attend things they might not otherwise pay for. A community is composed of 
many, many things — it’s one ball of wax that in cohousing is dependent on 
participation and mutual sharing of facilities.

Collecting all these numerous small fees is incredibly time consuming and you 
get into many questions about how to account expenses. How much does a meal pay 
for the use of the CH? They take a toll on the kitchen so why not pay for 
appliances and not just the food? Can I use a tool from the workshop if I’m not 
a “member”. It also puts residents in the position of enforcing payments — did 
you pay for that? And if there are many fees, doing it everyday. If there is no 
oversight, people become resentful. And the resentment isn’t expressed.

I was a proponent of these fees when we first moved in and everyone was 
recovering from purchase and moving expenses. I’ve totally changed my mind. 
Different facilities are important to different people but the people to whom 
they are important at all, they are very important. And the community benefits 
from their interests. Our workshop is totally underused, in my opinion, but the 
fact that some people use it means those facilities are also to residents who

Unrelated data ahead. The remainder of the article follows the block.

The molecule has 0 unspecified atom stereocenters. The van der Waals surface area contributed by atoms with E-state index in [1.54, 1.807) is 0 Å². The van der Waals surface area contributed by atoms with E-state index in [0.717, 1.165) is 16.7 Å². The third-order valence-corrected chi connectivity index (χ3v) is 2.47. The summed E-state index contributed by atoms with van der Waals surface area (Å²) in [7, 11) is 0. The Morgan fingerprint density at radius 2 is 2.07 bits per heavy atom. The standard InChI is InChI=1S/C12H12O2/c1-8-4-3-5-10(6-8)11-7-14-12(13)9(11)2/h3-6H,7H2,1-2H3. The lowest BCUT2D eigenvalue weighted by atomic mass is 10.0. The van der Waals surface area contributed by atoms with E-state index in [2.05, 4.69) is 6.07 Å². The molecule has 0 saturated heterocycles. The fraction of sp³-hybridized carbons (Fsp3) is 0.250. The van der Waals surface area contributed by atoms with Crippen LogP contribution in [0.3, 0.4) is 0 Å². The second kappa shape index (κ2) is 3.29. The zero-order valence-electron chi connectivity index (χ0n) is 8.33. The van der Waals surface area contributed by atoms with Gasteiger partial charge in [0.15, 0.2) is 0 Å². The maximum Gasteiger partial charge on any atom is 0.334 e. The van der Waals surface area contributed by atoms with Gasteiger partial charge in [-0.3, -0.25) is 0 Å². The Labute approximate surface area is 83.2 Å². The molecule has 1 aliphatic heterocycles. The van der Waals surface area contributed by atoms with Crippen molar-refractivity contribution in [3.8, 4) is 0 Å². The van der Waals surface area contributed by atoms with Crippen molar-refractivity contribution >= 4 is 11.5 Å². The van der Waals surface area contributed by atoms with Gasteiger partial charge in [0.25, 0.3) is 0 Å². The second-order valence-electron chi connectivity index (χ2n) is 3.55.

may only use it once a year (or less). And they are available for people to 
build a toybox for the children’s room or install new molding, fix CH 
furniture, store thingies to fix windows, etc. I don’t watch football games and 
prefer watching movies alone (weird I know) but I like living with people who 
do. The yelling during football games is immensely entertaining.

The only area that I have problems with is when things are not used properly 
and we all end up paying for negligence. The clothes washers are the major 
problem. People use too much detergent, they get gunky and stop working, and we 
have to have someone come clean them out. I suspect some stuff too many things 
into front loaders and wear out the spinning mechanism. Or put things in that 
shouldn’t be automatically washed or dried. Like purses with chain handles or 
large metal studs that scratch surfaces (and make a lot of noise). We started 
out with machines that took quarters but didn’t activate them. Over time 
replacements were installed without coin slots because they were less 
expensive. So for us it would be an honor system which is usually hit and miss 
and builds resentments.

Another long message. Sorry.

Sharon Villines
Takoma Village Cohousing, Washington DC